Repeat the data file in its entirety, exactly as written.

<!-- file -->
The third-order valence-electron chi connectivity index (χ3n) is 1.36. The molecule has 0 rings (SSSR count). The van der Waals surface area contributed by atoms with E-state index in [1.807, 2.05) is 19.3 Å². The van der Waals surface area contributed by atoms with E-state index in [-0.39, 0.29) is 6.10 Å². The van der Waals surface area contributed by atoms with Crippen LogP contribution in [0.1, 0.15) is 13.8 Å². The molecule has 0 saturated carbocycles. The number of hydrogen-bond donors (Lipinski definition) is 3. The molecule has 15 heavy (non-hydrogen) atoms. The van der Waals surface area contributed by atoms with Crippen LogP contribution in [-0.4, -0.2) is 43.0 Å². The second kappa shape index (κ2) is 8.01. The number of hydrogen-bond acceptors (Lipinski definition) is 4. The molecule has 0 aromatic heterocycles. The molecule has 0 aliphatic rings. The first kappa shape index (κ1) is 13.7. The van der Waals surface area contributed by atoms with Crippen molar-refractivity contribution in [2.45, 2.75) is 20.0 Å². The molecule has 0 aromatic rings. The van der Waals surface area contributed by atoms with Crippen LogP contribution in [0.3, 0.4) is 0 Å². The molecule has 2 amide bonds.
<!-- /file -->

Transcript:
The third-order valence-electron chi connectivity index (χ3n) is 1.36. The molecule has 0 rings (SSSR count). The van der Waals surface area contributed by atoms with E-state index in [1.807, 2.05) is 19.3 Å². The van der Waals surface area contributed by atoms with E-state index in [-0.39, 0.29) is 6.10 Å². The van der Waals surface area contributed by atoms with Crippen LogP contribution in [0.1, 0.15) is 13.8 Å². The molecule has 0 saturated carbocycles. The number of hydrogen-bond donors (Lipinski definition) is 3. The molecule has 15 heavy (non-hydrogen) atoms. The van der Waals surface area contributed by atoms with Crippen LogP contribution in [-0.4, -0.2) is 43.0 Å². The second kappa shape index (κ2) is 8.01. The number of hydrogen-bond acceptors (Lipinski definition) is 4. The molecule has 0 aromatic heterocycles. The molecule has 0 aliphatic rings. The first kappa shape index (κ1) is 13.7. The van der Waals surface area contributed by atoms with Crippen molar-refractivity contribution in [2.45, 2.75) is 20.0 Å². The molecule has 0 aromatic rings. The van der Waals surface area contributed by atoms with Crippen LogP contribution in [0.3, 0.4) is 0 Å². The molecule has 2 amide bonds.